Nigeria, Egypt, and South Africa were responsible for 65 per cent of Africa’s Gross Domestic Product slowdown, McKinsey has disclosed.

The report, which was titled ‘Reimagining economic growth in Africa: Turning Diversity into Opportunity’, stated that Africa’s GDP by 2019 should have reached $3tn, not $2.6tn if the three countries had maintained their growth rate between 2000 and 2010.

It said, “Had Africa’s GDP continued to grow at the pace it achieved from 2000 to 2010, its GDP in 2019 would have been $3tn instead of $2.6tn. Fully 65 per cent of this difference can be explained by Africa’s ‘big three’ economies, with Egypt and Nigeria among the recent slowdowns and South Africa among the slow growers.”

According to the firm, Africa is home to the world’s youngest and fastest-growing population, yet its economic performance has lagged.

It noted that since 1990, the continent’s GDP per capita had only grown by one per cent annually, compared with India’s five per cent and China’s eight per cent.

It further stated that while 2000-2010 saw an acceleration in continental GDP, the growth retreated in 2010-2019.

Nigeria and 12 other African countries are home to 37 per cent of the continent’s population and accounted for 46 per cent of its GDP in 2019.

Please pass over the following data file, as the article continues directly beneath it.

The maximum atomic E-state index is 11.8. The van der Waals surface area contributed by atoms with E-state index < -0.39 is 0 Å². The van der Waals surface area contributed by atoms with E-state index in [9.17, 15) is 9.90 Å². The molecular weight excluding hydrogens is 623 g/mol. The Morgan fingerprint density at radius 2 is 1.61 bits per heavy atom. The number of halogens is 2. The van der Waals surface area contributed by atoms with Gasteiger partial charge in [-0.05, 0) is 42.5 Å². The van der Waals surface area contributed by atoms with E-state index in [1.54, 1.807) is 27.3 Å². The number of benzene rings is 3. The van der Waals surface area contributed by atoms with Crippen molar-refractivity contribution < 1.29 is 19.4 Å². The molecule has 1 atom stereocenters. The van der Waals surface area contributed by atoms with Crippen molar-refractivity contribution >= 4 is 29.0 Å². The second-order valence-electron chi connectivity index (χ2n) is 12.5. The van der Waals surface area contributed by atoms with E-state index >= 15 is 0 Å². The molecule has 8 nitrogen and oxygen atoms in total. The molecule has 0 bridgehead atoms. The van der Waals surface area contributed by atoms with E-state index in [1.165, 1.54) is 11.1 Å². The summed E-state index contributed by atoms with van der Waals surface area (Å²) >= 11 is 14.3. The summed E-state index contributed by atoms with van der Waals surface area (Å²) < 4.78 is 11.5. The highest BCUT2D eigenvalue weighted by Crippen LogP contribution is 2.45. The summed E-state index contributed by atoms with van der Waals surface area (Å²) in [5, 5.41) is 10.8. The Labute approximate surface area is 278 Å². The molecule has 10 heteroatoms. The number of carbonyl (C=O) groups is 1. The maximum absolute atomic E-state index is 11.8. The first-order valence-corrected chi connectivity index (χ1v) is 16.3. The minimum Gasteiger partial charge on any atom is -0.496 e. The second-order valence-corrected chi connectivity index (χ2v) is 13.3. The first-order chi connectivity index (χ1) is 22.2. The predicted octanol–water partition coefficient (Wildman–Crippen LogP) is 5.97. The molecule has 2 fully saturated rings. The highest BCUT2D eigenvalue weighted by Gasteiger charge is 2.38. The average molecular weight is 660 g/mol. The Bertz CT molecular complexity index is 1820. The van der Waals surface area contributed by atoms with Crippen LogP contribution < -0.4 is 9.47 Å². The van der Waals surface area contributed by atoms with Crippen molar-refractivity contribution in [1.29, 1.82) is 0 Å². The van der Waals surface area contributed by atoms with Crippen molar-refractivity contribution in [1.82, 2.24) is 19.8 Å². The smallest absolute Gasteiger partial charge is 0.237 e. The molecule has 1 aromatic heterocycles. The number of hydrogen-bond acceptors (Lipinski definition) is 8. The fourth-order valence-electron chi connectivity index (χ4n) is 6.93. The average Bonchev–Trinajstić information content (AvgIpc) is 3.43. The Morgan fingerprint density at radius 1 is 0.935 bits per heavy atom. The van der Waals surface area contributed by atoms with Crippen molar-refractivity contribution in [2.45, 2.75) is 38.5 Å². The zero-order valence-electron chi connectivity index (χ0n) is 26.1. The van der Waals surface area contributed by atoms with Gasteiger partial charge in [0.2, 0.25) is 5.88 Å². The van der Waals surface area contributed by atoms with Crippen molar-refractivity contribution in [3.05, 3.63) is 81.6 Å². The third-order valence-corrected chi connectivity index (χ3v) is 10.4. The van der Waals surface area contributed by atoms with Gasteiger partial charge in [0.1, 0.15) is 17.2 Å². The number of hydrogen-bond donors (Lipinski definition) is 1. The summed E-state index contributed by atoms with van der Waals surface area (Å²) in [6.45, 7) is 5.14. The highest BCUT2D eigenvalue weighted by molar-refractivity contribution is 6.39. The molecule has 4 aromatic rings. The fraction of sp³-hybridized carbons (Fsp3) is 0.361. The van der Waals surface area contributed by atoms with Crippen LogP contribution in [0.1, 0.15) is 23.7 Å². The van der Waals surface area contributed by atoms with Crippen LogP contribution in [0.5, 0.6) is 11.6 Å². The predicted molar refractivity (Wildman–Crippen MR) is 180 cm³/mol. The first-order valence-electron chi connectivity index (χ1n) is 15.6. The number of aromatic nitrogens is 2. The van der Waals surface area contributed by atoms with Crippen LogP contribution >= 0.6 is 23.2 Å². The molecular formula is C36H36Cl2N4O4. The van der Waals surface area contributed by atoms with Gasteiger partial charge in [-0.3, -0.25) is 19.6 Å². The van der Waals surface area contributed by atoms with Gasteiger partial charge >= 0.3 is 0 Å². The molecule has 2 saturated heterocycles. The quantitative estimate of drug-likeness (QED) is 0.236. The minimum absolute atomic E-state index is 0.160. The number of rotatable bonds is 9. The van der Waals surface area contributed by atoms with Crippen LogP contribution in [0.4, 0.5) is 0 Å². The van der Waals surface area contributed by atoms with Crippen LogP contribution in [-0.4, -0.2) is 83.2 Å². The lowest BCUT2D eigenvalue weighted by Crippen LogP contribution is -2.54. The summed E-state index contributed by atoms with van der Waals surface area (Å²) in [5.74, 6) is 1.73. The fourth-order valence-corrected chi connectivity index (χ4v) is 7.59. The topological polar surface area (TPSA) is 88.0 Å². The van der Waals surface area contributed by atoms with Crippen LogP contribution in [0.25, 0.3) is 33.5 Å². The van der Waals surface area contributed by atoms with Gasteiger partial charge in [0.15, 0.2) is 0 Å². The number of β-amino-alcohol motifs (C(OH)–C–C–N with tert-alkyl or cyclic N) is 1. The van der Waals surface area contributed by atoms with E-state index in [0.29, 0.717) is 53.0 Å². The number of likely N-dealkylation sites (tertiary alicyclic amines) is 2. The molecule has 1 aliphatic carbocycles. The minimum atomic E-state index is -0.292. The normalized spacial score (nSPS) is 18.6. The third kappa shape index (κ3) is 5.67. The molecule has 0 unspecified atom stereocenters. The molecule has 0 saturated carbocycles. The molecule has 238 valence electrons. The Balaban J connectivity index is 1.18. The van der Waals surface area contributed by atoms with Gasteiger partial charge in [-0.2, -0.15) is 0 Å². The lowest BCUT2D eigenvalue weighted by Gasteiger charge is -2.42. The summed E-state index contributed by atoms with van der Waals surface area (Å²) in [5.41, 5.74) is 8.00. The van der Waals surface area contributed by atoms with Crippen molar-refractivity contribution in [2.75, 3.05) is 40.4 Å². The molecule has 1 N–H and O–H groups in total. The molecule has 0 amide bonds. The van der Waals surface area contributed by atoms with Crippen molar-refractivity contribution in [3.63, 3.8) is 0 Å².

It explained that the slowing pace of these countries’ economic growth over the past decade affected the continent.

It said, “Between 2010 and 2019, growth in these countries did not keep pace with population growth—in the aggregate, 27 million more people in this cluster lived in poverty at the end of the period—and per capita consumption growth was stagnant at 0.8 per cent a year on average.”

McKinsey also noted that Nigeria’s economic decline had the largest impact on Africa’s slowdown with the country’s service sector responsible for 30 per cent of the continent’s slowing economic pace.

It said, “Its services sector alone was responsible for 30 per cent of the continent’s slowing economic pace, as its average annual growth rate fell from 11 per cent in the 2000–2010 decade to just three per cent from 2010 to 2019.

“This drop reflects the decline in trade—responsible for one-third of Nigeria’s services-related GDP—attributable to slower growth in consumer spending on goods (from 10 per cent from 2000 to 2010 to two per cent annually from 2010 to 2019). Growth in other services sectors such as real estate and information and communications technology (ICT) also decelerated significantly over the same period.”

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